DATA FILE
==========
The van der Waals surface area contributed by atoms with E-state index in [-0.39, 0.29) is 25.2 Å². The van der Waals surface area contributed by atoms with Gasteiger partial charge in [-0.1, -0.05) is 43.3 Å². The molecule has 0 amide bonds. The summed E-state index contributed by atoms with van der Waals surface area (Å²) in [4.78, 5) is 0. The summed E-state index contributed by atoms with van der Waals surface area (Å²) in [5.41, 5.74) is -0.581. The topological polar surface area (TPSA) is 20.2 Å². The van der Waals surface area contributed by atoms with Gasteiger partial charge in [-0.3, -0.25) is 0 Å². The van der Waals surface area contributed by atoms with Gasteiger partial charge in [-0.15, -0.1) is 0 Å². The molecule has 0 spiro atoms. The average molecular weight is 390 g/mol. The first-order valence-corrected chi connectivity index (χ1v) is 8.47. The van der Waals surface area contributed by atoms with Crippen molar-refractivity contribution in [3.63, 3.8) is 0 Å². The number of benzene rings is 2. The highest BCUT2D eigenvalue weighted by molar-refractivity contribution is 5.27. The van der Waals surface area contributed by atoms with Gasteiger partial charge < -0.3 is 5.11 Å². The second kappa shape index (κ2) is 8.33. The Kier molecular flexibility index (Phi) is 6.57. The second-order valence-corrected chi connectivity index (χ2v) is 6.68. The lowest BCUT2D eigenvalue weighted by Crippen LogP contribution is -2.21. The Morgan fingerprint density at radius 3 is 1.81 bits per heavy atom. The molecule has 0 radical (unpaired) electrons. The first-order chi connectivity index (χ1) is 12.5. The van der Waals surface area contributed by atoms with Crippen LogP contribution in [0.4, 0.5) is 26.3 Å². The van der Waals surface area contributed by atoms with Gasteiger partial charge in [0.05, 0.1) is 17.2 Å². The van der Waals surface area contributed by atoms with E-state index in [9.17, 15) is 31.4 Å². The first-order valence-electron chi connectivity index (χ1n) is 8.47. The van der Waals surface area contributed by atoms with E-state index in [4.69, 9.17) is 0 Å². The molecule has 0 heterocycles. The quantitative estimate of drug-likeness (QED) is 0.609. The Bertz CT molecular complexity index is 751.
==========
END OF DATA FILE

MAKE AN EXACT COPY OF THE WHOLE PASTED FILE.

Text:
The van der Waals surface area contributed by atoms with E-state index in [-0.39, 0.29) is 25.2 Å². The van der Waals surface area contributed by atoms with Gasteiger partial charge in [-0.1, -0.05) is 43.3 Å². The molecule has 0 amide bonds. The summed E-state index contributed by atoms with van der Waals surface area (Å²) in [4.78, 5) is 0. The summed E-state index contributed by atoms with van der Waals surface area (Å²) in [5.41, 5.74) is -0.581. The topological polar surface area (TPSA) is 20.2 Å². The van der Waals surface area contributed by atoms with Gasteiger partial charge in [-0.3, -0.25) is 0 Å². The van der Waals surface area contributed by atoms with Gasteiger partial charge in [-0.15, -0.1) is 0 Å². The molecule has 0 spiro atoms. The average molecular weight is 390 g/mol. The first-order valence-corrected chi connectivity index (χ1v) is 8.47. The van der Waals surface area contributed by atoms with Crippen molar-refractivity contribution in [3.63, 3.8) is 0 Å². The number of benzene rings is 2. The highest BCUT2D eigenvalue weighted by molar-refractivity contribution is 5.27. The van der Waals surface area contributed by atoms with Gasteiger partial charge < -0.3 is 5.11 Å². The second kappa shape index (κ2) is 8.33. The Kier molecular flexibility index (Phi) is 6.57. The second-order valence-corrected chi connectivity index (χ2v) is 6.68. The lowest BCUT2D eigenvalue weighted by Crippen LogP contribution is -2.21. The Morgan fingerprint density at radius 3 is 1.81 bits per heavy atom. The molecule has 0 radical (unpaired) electrons. The first-order chi connectivity index (χ1) is 12.5. The van der Waals surface area contributed by atoms with Crippen LogP contribution in [0.4, 0.5) is 26.3 Å². The van der Waals surface area contributed by atoms with Gasteiger partial charge in [0.05, 0.1) is 17.2 Å². The van der Waals surface area contributed by atoms with E-state index in [9.17, 15) is 31.4 Å². The first-order valence-electron chi connectivity index (χ1n) is 8.47. The van der Waals surface area contributed by atoms with E-state index in [4.69, 9.17) is 0 Å². The molecule has 0 heterocycles. The quantitative estimate of drug-likeness (QED) is 0.609. The Bertz CT molecular complexity index is 751.